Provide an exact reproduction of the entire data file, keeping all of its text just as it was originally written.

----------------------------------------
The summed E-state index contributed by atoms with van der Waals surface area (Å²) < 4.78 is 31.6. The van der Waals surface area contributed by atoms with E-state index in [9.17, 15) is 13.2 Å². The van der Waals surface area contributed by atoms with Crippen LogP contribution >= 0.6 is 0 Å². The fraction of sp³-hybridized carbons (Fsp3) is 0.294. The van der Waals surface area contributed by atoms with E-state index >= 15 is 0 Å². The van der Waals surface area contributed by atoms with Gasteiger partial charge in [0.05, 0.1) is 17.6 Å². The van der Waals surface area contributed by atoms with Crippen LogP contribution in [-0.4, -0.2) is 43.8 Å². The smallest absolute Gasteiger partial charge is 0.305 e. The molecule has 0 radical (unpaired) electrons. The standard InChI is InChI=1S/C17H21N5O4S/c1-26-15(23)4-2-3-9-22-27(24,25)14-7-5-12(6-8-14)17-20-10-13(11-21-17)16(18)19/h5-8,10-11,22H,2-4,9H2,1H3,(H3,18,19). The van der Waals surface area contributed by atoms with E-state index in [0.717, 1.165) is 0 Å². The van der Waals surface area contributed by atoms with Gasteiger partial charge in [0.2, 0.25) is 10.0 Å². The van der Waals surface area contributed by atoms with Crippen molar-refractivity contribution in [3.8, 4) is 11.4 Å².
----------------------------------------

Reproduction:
The summed E-state index contributed by atoms with van der Waals surface area (Å²) < 4.78 is 31.6. The van der Waals surface area contributed by atoms with E-state index in [9.17, 15) is 13.2 Å². The van der Waals surface area contributed by atoms with Crippen LogP contribution >= 0.6 is 0 Å². The fraction of sp³-hybridized carbons (Fsp3) is 0.294. The van der Waals surface area contributed by atoms with E-state index >= 15 is 0 Å². The van der Waals surface area contributed by atoms with Gasteiger partial charge in [0.05, 0.1) is 17.6 Å². The van der Waals surface area contributed by atoms with Crippen LogP contribution in [-0.4, -0.2) is 43.8 Å². The smallest absolute Gasteiger partial charge is 0.305 e. The molecule has 0 radical (unpaired) electrons. The standard InChI is InChI=1S/C17H21N5O4S/c1-26-15(23)4-2-3-9-22-27(24,25)14-7-5-12(6-8-14)17-20-10-13(11-21-17)16(18)19/h5-8,10-11,22H,2-4,9H2,1H3,(H3,18,19). The van der Waals surface area contributed by atoms with E-state index in [0.717, 1.165) is 0 Å². The van der Waals surface area contributed by atoms with Gasteiger partial charge in [0.2, 0.25) is 10.0 Å². The van der Waals surface area contributed by atoms with Crippen molar-refractivity contribution in [3.8, 4) is 11.4 Å².